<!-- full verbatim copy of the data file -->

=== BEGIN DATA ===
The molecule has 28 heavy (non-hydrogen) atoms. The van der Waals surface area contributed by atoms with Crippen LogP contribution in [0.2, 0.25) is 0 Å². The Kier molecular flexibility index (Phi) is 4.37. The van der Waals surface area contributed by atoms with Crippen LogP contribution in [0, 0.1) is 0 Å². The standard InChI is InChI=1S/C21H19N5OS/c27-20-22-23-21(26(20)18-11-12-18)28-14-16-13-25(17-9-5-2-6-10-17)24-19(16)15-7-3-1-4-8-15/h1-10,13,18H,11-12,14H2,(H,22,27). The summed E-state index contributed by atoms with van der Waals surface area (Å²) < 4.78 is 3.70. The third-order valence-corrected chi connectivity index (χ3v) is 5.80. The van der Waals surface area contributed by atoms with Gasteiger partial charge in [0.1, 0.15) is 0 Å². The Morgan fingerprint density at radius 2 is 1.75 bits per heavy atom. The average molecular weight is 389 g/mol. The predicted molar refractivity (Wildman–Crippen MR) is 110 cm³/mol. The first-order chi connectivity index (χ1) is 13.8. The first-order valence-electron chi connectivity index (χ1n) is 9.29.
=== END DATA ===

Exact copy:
The molecule has 28 heavy (non-hydrogen) atoms. The van der Waals surface area contributed by atoms with Crippen LogP contribution in [0.2, 0.25) is 0 Å². The Kier molecular flexibility index (Phi) is 4.37. The van der Waals surface area contributed by atoms with Crippen LogP contribution in [0, 0.1) is 0 Å². The standard InChI is InChI=1S/C21H19N5OS/c27-20-22-23-21(26(20)18-11-12-18)28-14-16-13-25(17-9-5-2-6-10-17)24-19(16)15-7-3-1-4-8-15/h1-10,13,18H,11-12,14H2,(H,22,27). The summed E-state index contributed by atoms with van der Waals surface area (Å²) < 4.78 is 3.70. The third-order valence-corrected chi connectivity index (χ3v) is 5.80. The van der Waals surface area contributed by atoms with Gasteiger partial charge in [0.1, 0.15) is 0 Å². The Morgan fingerprint density at radius 2 is 1.75 bits per heavy atom. The average molecular weight is 389 g/mol. The predicted molar refractivity (Wildman–Crippen MR) is 110 cm³/mol. The first-order chi connectivity index (χ1) is 13.8. The first-order valence-electron chi connectivity index (χ1n) is 9.29.